Four digital communication mistakes small businesses need to avoid

SME Publications/ SME XPO 2024

By Deirdre Byrne, Head of UK & Ireland, Slack

As businesses grow, how they communicate has to change – in fact, recent research we conducted among UK small businesses revealed that 1 in 3 are on the lookout for new ways of working in the year ahead.

That’s because a team of 100 people requires different techniques to communicate compared to a team of ten. This sounds obvious, yet too often approaches to communication don’t evolve alongside a scaling business. The result? Lower quality work, a poorer customer experience and an unfulfilling culture.

So, what are the biggest communication mistakes growing companies make, and how can they be avoided?

  1. Reliance on the “hodge-podge”

One of the most common mistakes small and growing businesses make is simply not having a communication strategy at all. Instead, these businesses rely on the “hodge-podge”, a Frankenstein of dozens of different tools and practices that leave teams overwhelmed and confused.

It might be that employees are using a messaging service or texts on their personal phones to discuss a project when working remotely, using email for external communications, or sometimes using video calls but other times a conference solution. The result is chaotic. Nobody knows where information sits or what the best practice is – and that’s before thinking about the issues this disconnect can create around data security.

Escaping the hodge-podge, and taking a less-is-more approach with purpose-built communication solutions, is key for small businesses who want to grow effectively.

  1. The meeting for everything mindset 

An overload of meetings is often a tell-tale sign that something is wrong with a small business’s communication. Packed days are not going to make for a productive team. However, if the business is relying on the “hodge-podge” above, it may be that meetings feel like the only way to fill in the gaps. Unfortunately, this is a sticking-plaster solution, not a long-term fix.

To reduce their reliance on meetings, businesses need best practices for how they should be used. A few simple steps, like limiting the number of ‘all-hands’ or ‘all-team’ meetings per week, creating clear agendas or even having specific meeting-free days can make a real difference. Alongside this, using a platform that offers more intuitive ways to connect and engage teams – whether hopping on impromptu audio or video huddles for a quick discussion or sharing a recorded clip – can provide better ways to communicate, while creating some breathing room in packed diaries.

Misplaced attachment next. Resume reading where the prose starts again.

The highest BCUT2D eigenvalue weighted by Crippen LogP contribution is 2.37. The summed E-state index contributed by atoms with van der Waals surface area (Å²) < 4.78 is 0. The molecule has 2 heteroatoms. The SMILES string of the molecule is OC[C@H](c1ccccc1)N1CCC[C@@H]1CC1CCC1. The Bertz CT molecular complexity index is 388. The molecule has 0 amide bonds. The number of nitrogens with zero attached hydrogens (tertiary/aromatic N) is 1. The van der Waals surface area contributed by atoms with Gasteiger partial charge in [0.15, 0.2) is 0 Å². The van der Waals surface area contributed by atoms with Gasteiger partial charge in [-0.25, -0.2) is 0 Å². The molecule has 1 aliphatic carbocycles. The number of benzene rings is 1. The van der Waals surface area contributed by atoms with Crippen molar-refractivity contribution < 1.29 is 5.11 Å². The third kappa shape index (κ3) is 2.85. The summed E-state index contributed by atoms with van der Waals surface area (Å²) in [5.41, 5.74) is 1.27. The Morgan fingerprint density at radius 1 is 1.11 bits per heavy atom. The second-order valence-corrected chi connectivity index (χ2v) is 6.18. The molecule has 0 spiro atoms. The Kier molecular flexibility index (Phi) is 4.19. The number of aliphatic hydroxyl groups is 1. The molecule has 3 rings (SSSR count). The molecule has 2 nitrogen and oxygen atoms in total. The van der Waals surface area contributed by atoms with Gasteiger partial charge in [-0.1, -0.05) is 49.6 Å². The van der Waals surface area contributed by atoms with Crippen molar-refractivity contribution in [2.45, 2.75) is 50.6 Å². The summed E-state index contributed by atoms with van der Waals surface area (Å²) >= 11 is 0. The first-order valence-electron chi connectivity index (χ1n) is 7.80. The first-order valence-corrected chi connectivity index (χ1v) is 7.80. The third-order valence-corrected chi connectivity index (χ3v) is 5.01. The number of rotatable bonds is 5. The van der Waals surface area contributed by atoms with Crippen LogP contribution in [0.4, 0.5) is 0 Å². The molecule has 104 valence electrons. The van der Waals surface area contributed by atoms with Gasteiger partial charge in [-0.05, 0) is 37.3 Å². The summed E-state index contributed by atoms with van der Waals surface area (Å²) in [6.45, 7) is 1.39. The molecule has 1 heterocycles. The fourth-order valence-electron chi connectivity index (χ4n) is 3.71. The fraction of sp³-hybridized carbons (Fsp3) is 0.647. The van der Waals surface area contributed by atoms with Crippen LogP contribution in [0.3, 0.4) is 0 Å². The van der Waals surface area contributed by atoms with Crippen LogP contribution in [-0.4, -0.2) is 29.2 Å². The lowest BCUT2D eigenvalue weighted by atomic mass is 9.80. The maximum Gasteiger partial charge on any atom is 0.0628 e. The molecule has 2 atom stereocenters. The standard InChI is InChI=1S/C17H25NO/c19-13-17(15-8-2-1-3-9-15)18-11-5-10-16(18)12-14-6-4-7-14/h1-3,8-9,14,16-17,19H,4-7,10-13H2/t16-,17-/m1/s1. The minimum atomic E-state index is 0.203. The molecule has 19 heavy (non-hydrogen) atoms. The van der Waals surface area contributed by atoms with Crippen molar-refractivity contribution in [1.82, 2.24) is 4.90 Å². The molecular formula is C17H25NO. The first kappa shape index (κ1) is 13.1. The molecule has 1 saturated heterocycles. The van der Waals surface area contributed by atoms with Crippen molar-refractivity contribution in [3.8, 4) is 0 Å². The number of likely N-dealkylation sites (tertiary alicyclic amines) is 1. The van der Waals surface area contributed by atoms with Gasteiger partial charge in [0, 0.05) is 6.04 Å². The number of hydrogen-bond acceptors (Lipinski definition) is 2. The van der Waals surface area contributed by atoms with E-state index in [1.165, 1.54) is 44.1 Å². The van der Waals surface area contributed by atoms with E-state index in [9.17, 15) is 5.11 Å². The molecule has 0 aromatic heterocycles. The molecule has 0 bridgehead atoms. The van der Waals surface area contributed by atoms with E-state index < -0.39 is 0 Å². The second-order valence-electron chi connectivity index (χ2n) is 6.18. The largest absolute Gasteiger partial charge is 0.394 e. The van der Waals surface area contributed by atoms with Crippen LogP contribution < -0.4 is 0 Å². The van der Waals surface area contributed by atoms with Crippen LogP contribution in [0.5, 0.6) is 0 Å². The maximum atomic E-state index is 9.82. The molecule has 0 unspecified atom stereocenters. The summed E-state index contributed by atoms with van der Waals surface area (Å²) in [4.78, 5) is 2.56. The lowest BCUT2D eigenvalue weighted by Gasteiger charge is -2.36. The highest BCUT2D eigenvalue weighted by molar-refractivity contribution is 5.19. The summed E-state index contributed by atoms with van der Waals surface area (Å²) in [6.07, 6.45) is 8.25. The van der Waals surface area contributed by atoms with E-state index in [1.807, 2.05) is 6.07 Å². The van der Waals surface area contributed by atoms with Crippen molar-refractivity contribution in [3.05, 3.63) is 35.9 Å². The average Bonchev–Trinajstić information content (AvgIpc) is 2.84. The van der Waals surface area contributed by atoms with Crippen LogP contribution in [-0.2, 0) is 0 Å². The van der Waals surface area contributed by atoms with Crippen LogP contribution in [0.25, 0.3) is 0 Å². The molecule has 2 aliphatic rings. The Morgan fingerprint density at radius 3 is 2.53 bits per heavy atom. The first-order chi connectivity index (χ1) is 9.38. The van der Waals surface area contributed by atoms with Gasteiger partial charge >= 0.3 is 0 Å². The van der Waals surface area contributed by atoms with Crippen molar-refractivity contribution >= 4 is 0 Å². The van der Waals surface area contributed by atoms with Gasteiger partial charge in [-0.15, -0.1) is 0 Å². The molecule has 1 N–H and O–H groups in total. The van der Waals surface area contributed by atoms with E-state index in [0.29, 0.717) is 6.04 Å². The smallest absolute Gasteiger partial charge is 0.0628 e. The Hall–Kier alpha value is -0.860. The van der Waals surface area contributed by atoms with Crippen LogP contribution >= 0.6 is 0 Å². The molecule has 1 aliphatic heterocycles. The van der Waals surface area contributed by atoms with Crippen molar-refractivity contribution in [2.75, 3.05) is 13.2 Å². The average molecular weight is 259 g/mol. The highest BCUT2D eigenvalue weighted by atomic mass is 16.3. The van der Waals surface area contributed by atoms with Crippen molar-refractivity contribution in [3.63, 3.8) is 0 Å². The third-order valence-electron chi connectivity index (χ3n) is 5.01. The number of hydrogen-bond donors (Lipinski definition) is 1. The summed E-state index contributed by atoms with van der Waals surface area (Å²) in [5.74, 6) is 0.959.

Over at the fast-growing fashion retailer Oh Polly, the team has focused on reducing meetings and communicating more efficiently since day one. By using Slack to keep everyone connected in channels that are organised by topics or projects, they’ve cut the average time employees spend on meetings down to just two hours – meaning more time to focus on doing great work.

  1. Wheeling out the whiteboard for brainstorming 

Picture a cramped room and a big whiteboard with ‘Q4 IDEAS’ in the middle of it – few environments are less likely to inspire creative communication. Today, collaboration and ideation is about more than scribbling a few notes in marker pen. In an increasingly digitised world, teams need to be able to bring all kinds of assets to the table and be able to involve anyone from across the business – whether that’s a marketer sharing inspiration from a recent brand campaign, or a salesperson drawing on data from the upcoming pipeline.

Curating this content doesn’t have to be difficult. Instead of kicking off with a literal blank slate, teams should think about using technology to capture all the details they want to consider ahead of a brainstorm session. With a digital canvas, they can embed files, images, videos and more, co-edit with other teammates and even integrate other apps and AI to accelerate work further. With that foundation, they’ll be set to communicate creatively with all the resources they need at their fingertips.

  1. Failing to integrate tools 

Small and growing business employees have more insights available to them than ever today. That data comes from countless areas: their sales pipelines, their calendars, shared drives, company surveys – the list goes on. The problem is, this data often lacks a single home – it’s instead spread out across different tools – so people struggle to communicate, share and utilise it.

By using integrations within a productivity platform, companies can easily discover the insights they need by plugging all their different tools into one place. For example, a salesperson can pull an update from CRM software and pop it to their finance team, while a customer support rep can grab a ticket from a helpdesk application and work on it with their manager. All this communication takes place within that one productivity platform, without having to swap back and forth between tools, helping teams stay efficient and productive.

Small business communication with a big impact

According to our research, internal and external communication and teamwork rank as the most important employee skills for small businesses in the year ahead. By actively thinking about communication and avoiding the mistakes and pitfalls above, small businesses can hone those skill sets, and take their work up a notch.

Most importantly of all, with teams engaged, and knowledge flowing seamlessly, they’ll not just have manageable inboxes and better meetings, but will be able to focus on the real work that keeps the business growing.

SME Publications/ SME XPO 2024